SitePoint Sponsor

User Tag List

Results 1 to 8 of 8

Thread: psd to html

  1. #1
    SitePoint Enthusiast
    Join Date
    May 2006
    Posts
    28
    Mentioned
    0 Post(s)
    Tagged
    0 Thread(s)

    Post psd to html

    Is there any easy way to convert PSD to HTMl? If any other software does the same work please let me know because Dreamweaver
    takes too many time.

  2. #2
    SitePoint Addict JerXs's Avatar
    Join Date
    Nov 2005
    Location
    Wilkes-Barre, PA
    Posts
    347
    Mentioned
    0 Post(s)
    Tagged
    0 Thread(s)
    Here is a good tutorial for a PS to DW site, gives all the basics. Its a good place to start. If you are just starting out Colin the owner of the Photoshop cafe also published a book Photoshop & Dreamweaver Intergration which is also very helpfull.

    This is where I got my start a few years back.

    http://photoshopcafe.com/tutorials/s...02/website.htm

    GL Jer

  3. #3
    SitePoint Enthusiast Darren Hoyt's Avatar
    Join Date
    May 2006
    Location
    Virginia, USA
    Posts
    55
    Mentioned
    0 Post(s)
    Tagged
    0 Thread(s)
    I haven't used Fireworks in a couple years, but I know they used to have a system of guides you could arrange to create "slices" which were then exported as HTML. Unfortunately, the markup was terrible and full of pixel shims.

    Personally, I think you're best bet is to do it all manually. Create your mockup in Photoshop, arrange the guides according to how you'll slice up your layout and then export each image manually. Then in a text editor, hand-code your markup and drop in the images (or divs with image backgrounds) where needed. Seems like more work, but well worth it.

  4. #4
    SitePoint Addict JerXs's Avatar
    Join Date
    Nov 2005
    Location
    Wilkes-Barre, PA
    Posts
    347
    Mentioned
    0 Post(s)
    Tagged
    0 Thread(s)
    Personally, I think you're best bet is to do it all manually. Create your mockup in Photoshop, arrange the guides according to how you'll slice up your layout and then export each image manually. Then in a text editor, hand-code your markup and drop in the images (or divs with image backgrounds) where needed. Seems like more work, but well worth it.
    Agree totally, but we all need to start somewhere. When I first started I new squat, I started learning by playing with the code that Image Ready/ Photoshop spit out. Saying hey just slice up your mock up and code it in HTML / XHTML and CSS is not that easy to someone that doesnt know either.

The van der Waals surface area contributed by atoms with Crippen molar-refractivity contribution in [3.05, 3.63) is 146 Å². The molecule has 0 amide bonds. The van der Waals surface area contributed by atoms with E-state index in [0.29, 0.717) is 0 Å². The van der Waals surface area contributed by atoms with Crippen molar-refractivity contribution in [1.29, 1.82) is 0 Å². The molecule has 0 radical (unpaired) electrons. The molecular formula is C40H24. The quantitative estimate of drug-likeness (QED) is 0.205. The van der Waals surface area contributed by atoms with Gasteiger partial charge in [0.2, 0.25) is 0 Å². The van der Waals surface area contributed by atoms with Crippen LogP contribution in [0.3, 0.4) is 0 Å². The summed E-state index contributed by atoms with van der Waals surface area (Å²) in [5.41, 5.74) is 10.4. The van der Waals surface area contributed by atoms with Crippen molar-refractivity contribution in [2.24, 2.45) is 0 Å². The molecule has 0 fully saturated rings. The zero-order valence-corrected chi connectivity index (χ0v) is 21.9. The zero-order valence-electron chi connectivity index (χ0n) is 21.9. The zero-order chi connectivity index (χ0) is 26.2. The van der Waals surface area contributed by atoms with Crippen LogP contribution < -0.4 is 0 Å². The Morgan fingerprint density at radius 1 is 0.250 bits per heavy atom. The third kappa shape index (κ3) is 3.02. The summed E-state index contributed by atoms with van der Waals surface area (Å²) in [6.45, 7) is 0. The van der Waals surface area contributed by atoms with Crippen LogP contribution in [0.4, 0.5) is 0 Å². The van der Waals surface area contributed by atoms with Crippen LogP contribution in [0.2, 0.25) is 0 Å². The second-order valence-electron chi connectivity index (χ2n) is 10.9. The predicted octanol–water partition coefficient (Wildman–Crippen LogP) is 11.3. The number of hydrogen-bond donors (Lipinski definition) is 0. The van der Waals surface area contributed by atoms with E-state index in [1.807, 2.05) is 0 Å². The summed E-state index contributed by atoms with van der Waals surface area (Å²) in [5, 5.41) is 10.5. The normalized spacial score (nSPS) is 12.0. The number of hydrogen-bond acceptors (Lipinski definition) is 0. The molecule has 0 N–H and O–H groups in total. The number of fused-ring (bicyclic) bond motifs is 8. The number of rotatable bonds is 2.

I am assuming you dont know HTML/XHTML or CSS.

    Good advice though. I remember people giving me the same advice and without it I would probably still be at square one, not that I am to to far away from that point now.



    This is also another good link for learning http://www.w3schools.com/

  5. #5
    SitePoint Zealot DewChugr's Avatar
    Join Date
    Sep 2005
    Location
    Illinois
    Posts
    189
    Mentioned
    0 Post(s)
    Tagged
    0 Thread(s)
    I like to use Imageready to draw the slices, name them then select the slices I created and save optimized only the selected slices. This saves times exporting each one individually. But don't let Imageready do the code.

  6. #6
    SitePoint Addict
    Join Date
    Jul 2004
    Location
    Colorado, USA
    Posts
    370
    Mentioned
    0 Post(s)
    Tagged
    0 Thread(s)
    I'm all for doing it manually...ImageReady or Photoshop may not give you exactly what you want in terms of how it writes code, so you'd just end up going back to fix it, anyway. And what's great about Dreamweaver is that it has a lot of power, and isn't hard to use once you learn, which isn't difficult, as well. (Sorry if I don't have a lot of sympathy in this area...there were only one or two WYSIWYG programs when I was starting out, so I had to hand-code! )

    However, I will agree with most of my comrades that trying to code anything with HTML and CSS, unless you know the languages, would be a mistake. Especially CSS...even as an experienced designer, I tend to go against the "standard" of using it for layout, since it can be very hard to position things, especially if you are designing for different screen resolutions.
    Terri Eades - Web/Graphic Designer - www.terrieades.com

  7. #7
    Non-Member Egor's Avatar
    Join Date
    Jan 2004
    Location
    Melbourne, Australia
    Posts
    7,305
    Mentioned
    1 Post(s)
    Tagged
    1 Thread(s)
    Quote Originally Posted by Perfectionist121
    Especially CSS...even as an experienced designer, I tend to go against the "standard" of using it for layout, since it can be very hard to position things, especially if you are designing for different screen resolutions.
    To me, and the majority of people here I think, that sounds like you need to polish up on your skills. CSS offers a lot more options for positioning, including replication of the typical <table> behaviour.

  8. #8
    SitePoint Addict
    Join Date
    Jul 2004
    Location
    Colorado, USA
    Posts
    370
    Mentioned
    0 Post(s)
    Tagged
    0 Thread(s)
    Quote Originally Posted by Egor
    To me, and the majority of people here I think, that sounds like you need to polish up on your skills. CSS offers a lot more options for positioning, including replication of the typical <table> behaviour.
    Maybe so. I just know using div layer positioning was very tedious and after hours, would still not give me what I wanted. But it's been awhile since I dove into that kind of CSS, as well.
    Terri Eades - Web/Graphic Designer - www.terrieades.com


Bookmarks

Posting Permissions

  • You may not post new threads
  • You may not post replies
  • You may not post attachments
  • You may not edit your posts
  •